New York City subway will replace MetroCard with Apple Pay tap-to-pay starting in 2018

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The New York City Metropolitan Transportation Authority on Monday approved a new $573 million contract that will see subway turnstiles support contactless payment services, including Apple Pay on iPhone and Apple Watch.




The MTA's new plan appears to move away from the MetroCard system, where funds are stored on a swipeable card, in favor of a pay-per-use model using existing NFC payment technology. That will include Apple Pay, as well as Android Pay, Samsung Pay, and NFC-equipped credit cards, according to The New York Times.

Currently, New York's MetroCard system requires users to pre-fill a card that can be swiped at the turnstile. Moving away from the system should expedite travel, as users will no longer receive swipe errors, nor will they need to visit a kiosk to refill their card.

However, the MetroCard will remain for the foreseeable future, working in tandem with the new tap-to-pay functionality through at least 2023.

In the interim, The MTA will begin phasing in the new NFC payment terminals at 500 subway turnstiles and 600 buses by late 2018. The more than half-billion-dollar contract calls for all subway stations and buses to have support for Apple Pay by late 2020.

The MTA first put out a call for proposals for a new fare payment system in April of 2016.

Of the world's 10 busiest metro systems, only New York City and Mexico City have yet to implement contactless fares.But Mexico City is on schedule to beat New York City with its first tap-and-go cards launching through Mastercard in November.
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Comments

  • Reply 1 of 29
    If this were an Apple-exclusive thing, people would panic that thieves would steal our iPhones right out of our hands at the turnstiles!
    watto_cobra
  • Reply 2 of 29
    AI_liasAI_lias Posts: 281member
    Wow, so everyone will have to buy iPhones then, based on the headline?
    watto_cobra
  • Reply 3 of 29
    mpantonempantone Posts: 1,355member
    AI_lias said:
    Wow, so everyone will have to buy iPhones then, based on the headline?
    The article covers this:

    "However, the MetroCard will remain for the foreseeable future, working in tandem with the new tap-to-pay functionality through at least 2023."
    edited October 2017
  • Reply 4 of 29
    payecopayeco Posts: 288member
    Now I will be able to get to the platform more quickly and easily to wait for my delayed train!
    macxpresswatto_cobra
  • Reply 5 of 29
    calicali Posts: 3,495member
    Wait will the knockoffs piggy back Apple’s hard work or not?
    watto_cobra
  • Reply 6 of 29
    "only New York City and Mexico City have yet to implement contactless fares." Er, not necessarily true. Would've been true if you've said the MTA, but there is also PATH (which operates in tandem with MTA, and the MTA's MetroCard *can* be used to gain entrance to the PATH system) which operates inside NYC, has had contactless payment cards, called SmartLink, for 10 years now.
  • Reply 7 of 29
    If they say late 2018, my money is on 2020 but good news, regardless
  • Reply 8 of 29
    SoliSoli Posts: 8,690member
    cali said:
    Wait will the knockoffs piggy back Apple’s hard work or not?
    Come on! Apple didn't invent NFC-based payments, and even if we consider the work they did to make Apple Pay secure by keeping the financial institutions in control instead of Google's previous setup fo running everything through their own partners, this is not an area where you need to be pointing fingers as all adoption is good for the safety of the consumer. IOW, the more the merrier.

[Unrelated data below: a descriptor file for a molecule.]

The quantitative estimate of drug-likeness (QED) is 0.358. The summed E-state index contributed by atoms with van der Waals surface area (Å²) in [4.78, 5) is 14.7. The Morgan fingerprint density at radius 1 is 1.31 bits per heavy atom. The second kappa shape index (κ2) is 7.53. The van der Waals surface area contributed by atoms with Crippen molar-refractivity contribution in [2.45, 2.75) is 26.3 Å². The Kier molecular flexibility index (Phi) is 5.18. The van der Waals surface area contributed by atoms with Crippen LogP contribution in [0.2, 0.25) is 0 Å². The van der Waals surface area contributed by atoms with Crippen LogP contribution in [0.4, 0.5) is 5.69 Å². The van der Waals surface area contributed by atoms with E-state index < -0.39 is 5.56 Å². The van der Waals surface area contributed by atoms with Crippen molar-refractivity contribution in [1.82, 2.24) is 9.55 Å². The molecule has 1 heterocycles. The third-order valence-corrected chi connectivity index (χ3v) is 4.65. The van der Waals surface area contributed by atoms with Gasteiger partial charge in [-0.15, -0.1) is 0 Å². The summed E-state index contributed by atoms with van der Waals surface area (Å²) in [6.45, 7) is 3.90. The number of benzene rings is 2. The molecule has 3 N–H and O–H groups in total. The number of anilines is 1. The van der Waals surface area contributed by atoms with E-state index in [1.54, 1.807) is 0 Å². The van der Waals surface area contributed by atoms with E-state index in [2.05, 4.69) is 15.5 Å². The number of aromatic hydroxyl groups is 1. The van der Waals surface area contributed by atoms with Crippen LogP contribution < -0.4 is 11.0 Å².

jony0dasanman69
  • Reply 9 of 29
    anomeanome Posts: 1,258member

    It is interesting that of all the places I've been in the US, NYC is the one that uses what now seems an antiquated cardboard card. I realise that updating the entire Subway system is non-trivial, so it makes sense that they've taken longer than most to update, but it does mean one fewer cards in my collection of international travel cards. (Although maybe I'll get a card anyway, since credit card fees, plus ForEx fees might make using Apple Pay more expensive, if a lot more convenient.

  • Reply 10 of 29
    cali said:
    Wait will the knockoffs piggy back Apple’s hard work or not?
    Did you just read the headline and comment?
  • Reply 11 of 29
    jungmarkjungmark Posts: 6,664member
    If this were an Apple-exclusive thing, people would panic that thieves would steal our iPhones right out of our hands at the turnstiles!
    Any negative story leads with Apple regardless of Apple exclusivity. 

    Witness any negative article on Airpods (wireless headphones). 
    watto_cobra
  • Reply 12 of 29
    jungmarkjungmark Posts: 6,664member
    anome said:

    It is interesting that of all the places I've been in the US, NYC is the one that uses what now seems an antiquated cardboard card. I realise that updating the entire Subway system is non-trivial, so it makes sense that they've taken longer than most to update, but it does mean one fewer cards in my collection of international travel cards. (Although maybe I'll get a card anyway, since credit card fees, plus ForEx fees might make using Apple Pay more expensive, if a lot more convenient.

    Philly still uses tokens! They are just rolling out the paper tickets. By 2050, Philly will start using NFC. 
  • Reply 13 of 29
    sirlance99sirlance99 Posts: 1,142member
    cali said:
    Wait will the knockoffs piggy back Apple’s hard work or not?
    WTF you talking about? People have been doing this YEARS before Apple Pay was even a thought in other countries. 

    I have no doubt that the Metro will have more iPhones at first using this, but Apple did NOTHING to invent in this space. It’s all tech that’s been there before. 
    dasanman69
  • Reply 14 of 29
    mike1mike1 Posts: 1,851member
    Couple of things to consider...
    1. Many users will still need to keep a metrocard handy until contactless payments are available system wide.
    2. I could be wrong but I would think that one of the options for users would be a pre-loaded card for those who would prefer that instead of hitting a debit/credit card with dozens of small charges all the time. Like any gift card that can be used through the Wallet. Personally, I'd rather load up an electronic metrocard once a month than see lots of small charges pinging my account each week.